Saturday, November 24, 2012

Poly Wanna ... ?

Dan Savage, by contrast, gave me the giggles last week.  His latest column includes a letter from a " 30-year-old straight man who has always known that he is a poly."  ("Poly" being short for "polyamorous.")  This man is romantically involved with a woman who "is a monogamous person."  His question: "Can someone who is poly be happy with someone who isn't?"

Dan got into a big huff.
You are not “a poly.”

Poly is not a sexual identity, PP, it’s not a sexual orientation. It’s not something you are, it’s something you do. There’s no such thing as a person who is “a poly,” just as there’s no such thing as a person who is “a monogamous.” Polyamorous and monogamous are adjectives, not nouns. There are only people—gay, straight, bi—and some people are in monogamous relationships, some are in open relationships, some are in polyamorous relationships, some are in monogamish relationships, some are in four-star-general relationships. These are relationship models, PP, not sexual identities.
He was partially right.  Polyamory is not a sexual identity, because "sexual identity" means your sense of yourself as male or female.  (Which is not the same as being male or female.)  Nor is it a sexual orientation, since "sexual orientation" refers to the sex of the persons you are erotically interested in.  But both of these words get thrown around carelessly in ways that chips away at their actual meaning.  "Sexual orientation," for example, has been incorrectly applied to pedophilia, although children are not a sex.  "Sexual identity" is routinely confused with "sexual orientation."  This happens partly because of the ambiguity of "sex" and "sexual" in English, an ambiguity which many people seem bent on muddying even more than it already is.

But Savage is wrong that there's no such a thing as a person who is a "poly": he's answering a question from such a person.  The distinction between adjectives and nouns in English is vague, as is the difference between a person who does something and a person who is something.  There is no reason why a person who prefers non-monogamous relationships shouldn't "identify" as a poly, or just as polyamorous.

Savage's declarations can just as easily be applied to gay people, and have been.  For example, a homosexual relationship is a relationship (usually erotic) between two people of the same sex; you might say, and probably should say that "homosexual" is a relationship model, not a kind of person.  A homosexual, or bisexual, or heterosexual, is not a kind of person, any more than a Protestant or a Catholic is a kind of person. Gore Vidal insisted that this was the case for decades, as did Alfred Kinsey.  Indeed, one of the enduring claims of human sexual behavior and stigma-avoidance is that only one person in a homosexual act is "homosexual": the other, if male, is "trade," "normal," a "real man."  Just because you've, you know, experimented once or twice or a hundred times with gay sex, that doesn't mean you're gay; maybe you're just bi-curious.  Two male homosexuals fooling around together is "lesbianism."  This assumption also underlies most current scientific research on "sexual orientation."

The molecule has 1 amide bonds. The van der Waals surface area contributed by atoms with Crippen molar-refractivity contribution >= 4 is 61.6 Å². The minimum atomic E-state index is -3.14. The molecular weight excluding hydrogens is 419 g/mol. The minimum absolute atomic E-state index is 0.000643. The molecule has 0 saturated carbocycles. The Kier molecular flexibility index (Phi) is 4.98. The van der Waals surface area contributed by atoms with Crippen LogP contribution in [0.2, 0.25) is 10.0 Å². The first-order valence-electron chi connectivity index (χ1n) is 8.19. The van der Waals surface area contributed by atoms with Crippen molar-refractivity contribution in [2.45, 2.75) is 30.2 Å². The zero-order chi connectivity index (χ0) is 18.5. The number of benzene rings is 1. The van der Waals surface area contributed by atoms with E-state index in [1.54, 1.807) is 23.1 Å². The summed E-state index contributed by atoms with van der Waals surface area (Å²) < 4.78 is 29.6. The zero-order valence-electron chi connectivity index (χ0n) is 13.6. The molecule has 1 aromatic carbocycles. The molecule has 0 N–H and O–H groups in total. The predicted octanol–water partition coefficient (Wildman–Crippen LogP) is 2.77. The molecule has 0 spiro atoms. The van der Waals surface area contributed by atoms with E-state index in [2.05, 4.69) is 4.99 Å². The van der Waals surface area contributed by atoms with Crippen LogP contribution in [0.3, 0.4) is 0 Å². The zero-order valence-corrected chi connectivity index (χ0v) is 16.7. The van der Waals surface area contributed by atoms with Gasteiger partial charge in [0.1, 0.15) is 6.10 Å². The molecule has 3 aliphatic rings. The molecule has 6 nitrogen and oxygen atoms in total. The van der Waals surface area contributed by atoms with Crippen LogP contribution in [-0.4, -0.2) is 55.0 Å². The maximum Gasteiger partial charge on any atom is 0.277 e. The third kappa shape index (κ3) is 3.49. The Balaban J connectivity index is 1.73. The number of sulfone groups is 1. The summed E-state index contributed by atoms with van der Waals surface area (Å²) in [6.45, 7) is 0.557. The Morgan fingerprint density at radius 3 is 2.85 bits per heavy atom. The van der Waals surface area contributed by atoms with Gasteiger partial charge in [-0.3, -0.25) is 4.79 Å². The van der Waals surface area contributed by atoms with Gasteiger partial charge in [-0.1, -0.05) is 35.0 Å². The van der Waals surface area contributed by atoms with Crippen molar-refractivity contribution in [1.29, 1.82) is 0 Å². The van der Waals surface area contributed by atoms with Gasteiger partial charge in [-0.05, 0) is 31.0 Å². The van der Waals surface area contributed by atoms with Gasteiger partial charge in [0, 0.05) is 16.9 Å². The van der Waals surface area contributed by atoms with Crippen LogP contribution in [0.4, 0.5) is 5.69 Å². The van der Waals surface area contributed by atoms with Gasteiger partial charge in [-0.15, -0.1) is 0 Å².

Given the way language works, though, I don't see how it is unreasonable for people to refer to themselves by nouns or adjectives that refer to their relationship models, to the work they do, the religion they practice, the country they were born in, the language they speak, the hand they favor for writing, and so on.  This only becomes a problem when a person starts to believe that claiming an identity is evidence of the "kind of person they are."  It doesn't prove that you were born that way, or that your identity is your nature, or anything like that.  Many gay people, including Dan Savage, do make this mistake, but it is still a mistake.  He can see that when his poly reader makes it, but not when he makes it.

And yet, it doesn't seem implausible to me that a person might prefer non-monogamous relationships, or monogamous ones, as a matter of temperament.  This aspect of temperament might be influenced by biological factors, even (gasp!) by one's genes.  I'm sure that an enterprising psychologist would be able to generate plenty of meaningless correlations that would be used to argue just that, a genetic basis for nonmonogamy.  (Indeed, Dan himself enthusiastically endorsed a book which argued that human beings, especially males, are 'naturally' nonmonogamous.  How soon we forget... )  In which case it's not going very far at all to claim polyamory as a temperament, an essence, a kind of person.  Kinds of person are defined in all sorts of ways that have nothing to do with biology: language, place of national origin, marital status, religion, occupation.  And once you've opened the door to the idea that gay people could claim same-sex desire as a basis for identity, why not accept "poly" as an identity?  You have to give good reasons why not, but Dan Savage only offers ex cathedra pronouncements.  Why does he react so strongly against the idea?